As with many examples, it’s easy to shrug off the “big company problem.” But if you are a small non-profit and have a correspondingly small marketing budget, you probably don’t want to waste a penny of your marketing dollars sending multiple mailers to one household. There are many ways to look at your customer list and determine the most effective way to reach the people you want, and it’s significantly cheaper to scrub your list for duplicates than it is to send them mail.

Now if you’ll excuse me, I’ve gotta go call a guy about trademarking that “cents” intro.

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I already bought. I already bought.

Thursday, July 28th, 2011

A coworker sent me an article about collaboration between Google and SAP that allows SAP customers to overlay Google Earth and Google Maps information to manage “big data.” It’s a really interesting concept and if you are curious you can read about it on TechCrunch. It seems like every day we get a groovy new analytics tool or new social media platform to connect businesses with other businesses or businesses with consumers or Twitter with my cat, but a lot of organizations seem to be missing out on some of the basics when it comes to marketing. In other words, as people get new toys, organizations may appear to overlook the basic tools that helped make them successful in the first place. I have quite a number of examples, but the two below are a great illustration of how applying the most basic in-house information tools can help to reduce waste and better target your customer or donor base before using advanced analytics tools to improve your reach within a specific market.

It’s only taken us three years (a long time in married years) to finally consolidate my car insurance with my wife’s insurance. Yes, we should have done it a long time ago, but in our defense we were really busy with not doing it. Within two weeks of the new plan, I received a mailer offering to lower my rates by switching to the exact same insurance company. Although I brought it in and set it next to the refund check for my new insurance (an additional $20 discount!), it’ll be going straight into the recycling bin. I just got your insurance, I suppose I could up my coverage to protect my amazing sports-themed gnome collection, but I’ve got nothing to switch.

In the same vein, my wife and I have a credit card with an airline rewards program. We’ve had this card for quite a while now and use it fastidiously for frequent flier furlongs (1/8 of a mile if you are scoring at home). The rub however is at least twice a month I get fancy mail pieces offering a free checked bag if I get the credit card that I already have along with a couple of emails with the same offer. And the emails link to the website where I often purchase plane tickets with this same credit card in question. Actually, if I combined the mail pieces with printed copies of the emails I get with the same offer, I’d have enough paper to fill my free checked bag.

I’d assume that a large insurance company and a major credit card company and airline would leverage some of the most powerful tools in the technology world to ensure they wouldn’t make the mistake of sending me offers for products I already have. Turns out they don’t. Instead, they could save a few bucks by doing a duplicate elimination between their customer databases and the prospects they are trying to target. It would cost them a heck of a lot less money to clean their customers from a prospect list than it costs in printing and postage in an attempt to convert people already using their products and services.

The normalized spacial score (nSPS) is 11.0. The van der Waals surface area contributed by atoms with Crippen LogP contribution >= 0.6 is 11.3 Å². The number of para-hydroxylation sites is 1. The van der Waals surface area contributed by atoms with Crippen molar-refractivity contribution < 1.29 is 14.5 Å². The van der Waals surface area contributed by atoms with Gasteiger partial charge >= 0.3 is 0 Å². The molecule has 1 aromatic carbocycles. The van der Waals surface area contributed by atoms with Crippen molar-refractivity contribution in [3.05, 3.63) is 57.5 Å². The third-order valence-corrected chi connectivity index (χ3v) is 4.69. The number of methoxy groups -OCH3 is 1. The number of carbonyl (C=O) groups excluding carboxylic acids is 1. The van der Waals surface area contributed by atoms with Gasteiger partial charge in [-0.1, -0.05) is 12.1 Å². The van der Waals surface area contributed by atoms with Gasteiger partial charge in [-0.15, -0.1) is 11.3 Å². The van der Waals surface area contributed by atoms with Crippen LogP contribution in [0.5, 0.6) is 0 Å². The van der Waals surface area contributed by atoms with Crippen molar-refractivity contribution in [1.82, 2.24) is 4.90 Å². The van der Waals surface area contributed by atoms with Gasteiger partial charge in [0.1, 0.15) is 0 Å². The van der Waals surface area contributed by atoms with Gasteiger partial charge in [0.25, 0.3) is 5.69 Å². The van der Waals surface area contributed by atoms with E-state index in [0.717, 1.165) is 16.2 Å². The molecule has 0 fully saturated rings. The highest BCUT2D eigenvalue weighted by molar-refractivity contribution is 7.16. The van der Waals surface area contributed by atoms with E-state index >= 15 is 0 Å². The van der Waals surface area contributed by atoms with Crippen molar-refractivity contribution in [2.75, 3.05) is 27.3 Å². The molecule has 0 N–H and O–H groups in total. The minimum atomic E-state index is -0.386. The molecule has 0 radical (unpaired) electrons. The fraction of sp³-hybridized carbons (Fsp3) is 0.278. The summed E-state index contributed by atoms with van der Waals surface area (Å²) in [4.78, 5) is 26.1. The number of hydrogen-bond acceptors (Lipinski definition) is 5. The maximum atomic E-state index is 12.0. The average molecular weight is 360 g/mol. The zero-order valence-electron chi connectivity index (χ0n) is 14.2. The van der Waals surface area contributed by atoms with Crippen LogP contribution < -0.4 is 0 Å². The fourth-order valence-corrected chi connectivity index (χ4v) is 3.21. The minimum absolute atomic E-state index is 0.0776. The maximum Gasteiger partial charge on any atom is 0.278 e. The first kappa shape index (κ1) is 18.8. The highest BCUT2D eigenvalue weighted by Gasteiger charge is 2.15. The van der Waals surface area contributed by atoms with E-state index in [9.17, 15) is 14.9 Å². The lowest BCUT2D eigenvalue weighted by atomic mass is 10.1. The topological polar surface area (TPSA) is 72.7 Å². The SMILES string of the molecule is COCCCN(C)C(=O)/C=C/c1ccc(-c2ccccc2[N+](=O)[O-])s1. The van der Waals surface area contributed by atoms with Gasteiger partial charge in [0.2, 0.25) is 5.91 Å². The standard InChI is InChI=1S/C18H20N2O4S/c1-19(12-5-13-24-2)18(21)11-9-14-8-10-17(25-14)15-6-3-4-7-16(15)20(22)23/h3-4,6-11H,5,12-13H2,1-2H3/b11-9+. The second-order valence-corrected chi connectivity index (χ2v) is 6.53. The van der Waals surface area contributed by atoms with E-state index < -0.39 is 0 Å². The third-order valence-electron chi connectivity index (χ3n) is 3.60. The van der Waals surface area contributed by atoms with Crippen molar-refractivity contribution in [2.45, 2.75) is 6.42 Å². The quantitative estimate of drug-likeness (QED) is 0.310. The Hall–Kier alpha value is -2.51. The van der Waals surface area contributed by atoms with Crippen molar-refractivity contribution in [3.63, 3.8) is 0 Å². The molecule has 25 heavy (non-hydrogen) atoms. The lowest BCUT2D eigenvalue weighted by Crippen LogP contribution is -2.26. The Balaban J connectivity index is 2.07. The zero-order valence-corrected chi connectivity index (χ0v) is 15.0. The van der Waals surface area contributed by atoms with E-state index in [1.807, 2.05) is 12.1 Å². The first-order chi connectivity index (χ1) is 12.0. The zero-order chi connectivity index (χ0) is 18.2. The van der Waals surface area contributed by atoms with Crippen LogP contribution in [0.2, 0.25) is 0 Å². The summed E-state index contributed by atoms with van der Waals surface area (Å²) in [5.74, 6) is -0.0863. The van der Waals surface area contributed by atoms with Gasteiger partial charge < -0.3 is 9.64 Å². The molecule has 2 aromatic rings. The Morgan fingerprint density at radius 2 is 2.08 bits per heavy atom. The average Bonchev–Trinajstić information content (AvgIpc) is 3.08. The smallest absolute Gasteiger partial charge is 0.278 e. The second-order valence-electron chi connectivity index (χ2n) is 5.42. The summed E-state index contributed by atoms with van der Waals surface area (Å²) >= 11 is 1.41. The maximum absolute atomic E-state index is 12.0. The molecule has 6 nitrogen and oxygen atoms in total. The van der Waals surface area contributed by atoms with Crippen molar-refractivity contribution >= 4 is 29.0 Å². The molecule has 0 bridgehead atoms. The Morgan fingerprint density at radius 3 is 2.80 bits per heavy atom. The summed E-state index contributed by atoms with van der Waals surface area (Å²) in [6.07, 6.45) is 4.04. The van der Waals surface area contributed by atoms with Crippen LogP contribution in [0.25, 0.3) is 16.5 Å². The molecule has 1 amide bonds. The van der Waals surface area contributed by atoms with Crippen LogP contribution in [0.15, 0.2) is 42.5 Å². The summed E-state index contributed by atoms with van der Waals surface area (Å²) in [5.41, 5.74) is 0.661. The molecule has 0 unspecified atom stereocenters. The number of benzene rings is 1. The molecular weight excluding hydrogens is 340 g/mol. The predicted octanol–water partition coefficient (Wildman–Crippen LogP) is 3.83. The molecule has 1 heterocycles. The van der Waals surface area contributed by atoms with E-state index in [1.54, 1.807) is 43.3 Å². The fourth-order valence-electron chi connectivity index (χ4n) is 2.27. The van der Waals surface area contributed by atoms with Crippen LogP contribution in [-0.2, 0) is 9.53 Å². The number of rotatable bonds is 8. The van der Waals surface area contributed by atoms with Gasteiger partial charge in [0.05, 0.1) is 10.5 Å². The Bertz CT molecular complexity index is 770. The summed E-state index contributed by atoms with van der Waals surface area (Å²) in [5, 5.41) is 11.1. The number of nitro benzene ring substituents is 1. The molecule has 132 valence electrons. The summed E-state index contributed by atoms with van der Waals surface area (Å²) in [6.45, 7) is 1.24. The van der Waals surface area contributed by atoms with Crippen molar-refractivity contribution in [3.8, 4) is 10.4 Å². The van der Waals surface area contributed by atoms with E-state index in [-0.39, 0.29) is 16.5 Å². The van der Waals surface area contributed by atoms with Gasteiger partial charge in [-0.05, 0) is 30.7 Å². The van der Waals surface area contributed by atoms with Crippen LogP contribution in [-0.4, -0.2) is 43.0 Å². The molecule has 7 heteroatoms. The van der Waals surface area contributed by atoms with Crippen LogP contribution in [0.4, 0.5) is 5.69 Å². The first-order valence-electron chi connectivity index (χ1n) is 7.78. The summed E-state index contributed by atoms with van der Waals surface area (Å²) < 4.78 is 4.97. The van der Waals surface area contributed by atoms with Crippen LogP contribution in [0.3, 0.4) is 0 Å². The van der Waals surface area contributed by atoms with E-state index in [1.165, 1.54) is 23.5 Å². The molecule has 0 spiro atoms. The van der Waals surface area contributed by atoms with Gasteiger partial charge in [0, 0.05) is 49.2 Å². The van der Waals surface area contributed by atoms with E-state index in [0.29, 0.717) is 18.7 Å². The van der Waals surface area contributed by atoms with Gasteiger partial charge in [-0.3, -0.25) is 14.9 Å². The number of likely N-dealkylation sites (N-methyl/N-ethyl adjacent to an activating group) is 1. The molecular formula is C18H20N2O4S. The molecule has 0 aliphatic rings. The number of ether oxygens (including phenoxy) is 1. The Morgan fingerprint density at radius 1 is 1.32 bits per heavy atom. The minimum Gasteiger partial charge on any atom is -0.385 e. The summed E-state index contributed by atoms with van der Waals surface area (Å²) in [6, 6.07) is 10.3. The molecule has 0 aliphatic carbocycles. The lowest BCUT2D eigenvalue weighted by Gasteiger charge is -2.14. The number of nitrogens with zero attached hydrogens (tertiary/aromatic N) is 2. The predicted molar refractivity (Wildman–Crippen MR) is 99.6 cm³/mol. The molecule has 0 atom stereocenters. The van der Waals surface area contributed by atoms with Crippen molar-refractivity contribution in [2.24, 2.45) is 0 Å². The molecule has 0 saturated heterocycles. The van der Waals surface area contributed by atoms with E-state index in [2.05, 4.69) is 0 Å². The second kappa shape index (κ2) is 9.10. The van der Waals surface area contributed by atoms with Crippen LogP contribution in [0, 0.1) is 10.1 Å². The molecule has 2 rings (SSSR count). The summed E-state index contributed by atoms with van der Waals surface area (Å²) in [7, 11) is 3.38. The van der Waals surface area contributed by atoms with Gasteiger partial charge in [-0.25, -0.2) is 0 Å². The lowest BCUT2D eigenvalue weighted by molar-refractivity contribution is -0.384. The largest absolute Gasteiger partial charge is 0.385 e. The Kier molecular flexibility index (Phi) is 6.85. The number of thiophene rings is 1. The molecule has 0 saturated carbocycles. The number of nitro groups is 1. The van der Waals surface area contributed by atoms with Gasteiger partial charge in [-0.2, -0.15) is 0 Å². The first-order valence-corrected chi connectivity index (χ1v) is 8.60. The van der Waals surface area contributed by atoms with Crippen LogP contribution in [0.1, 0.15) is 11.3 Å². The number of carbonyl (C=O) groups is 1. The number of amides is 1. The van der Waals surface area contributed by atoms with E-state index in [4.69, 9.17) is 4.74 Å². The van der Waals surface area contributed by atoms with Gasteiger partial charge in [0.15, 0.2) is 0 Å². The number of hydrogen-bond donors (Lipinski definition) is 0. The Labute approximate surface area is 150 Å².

It’s often the simple things to eliminate waste and create good interactions with clients and prospects that make the biggest impact. While it is super-cool and really useful to be able to drill down on your business data with Google Maps, it’s probably more valuable to be able to identify those who are already using your service—then ensure you are talking with them in a way they prefer and are more receptive. You need technology to accomplish those things, but it doesn’t have to be bleeding edge. Make sure you are getting the easy stuff right, and then move on to the cool toys.

Now if you’ll excuse me, I’m off to my underground lair to invent a cat with laser beam whiskers.

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All Things Trivial Are Not What They Seem

Wednesday, January 27th, 2010

5:45 AM 1/27/2010

The Wife says, “Are you awake?”
My reply was a relatively unintelligible, “mmmhrmph.”
“Ed Begley Jr.,” she forces out with a tired sigh.
I reply with a surprised, “Oh!”
The Wife then says, “zzzzzzz.”
And I offer back, “zzzzzz.”

For most people this conversation wouldn’t occur, or would be so out of context that one would assume it’s a bizarre dream that shouldn’t be discussed with the world. But for us, it is Trivia Week and something as simple as “who the heck was the guy from that commercial Monday night?” takes on significant meaning. This Friday, The Wife and I will pack our bags and head down to sunny Kaukauna, WI (it would be warmer if that was an HI) for Lawrence University’s Great Midwest Trivia Contest, where we, along with hundreds of other fools, will attempt to correctly answer a question every three minutes for fifty straight hours. If I’ve learned anything from the Googlefest that is Trivia, no matter how you attempt to present your information on the Wide Wide World of Web, people aren’t going to find you if you haven’t made an effort to be found. In other words, it isn’t just a matter of differentiating your web presence from your competition: you need to make yourself available to be found.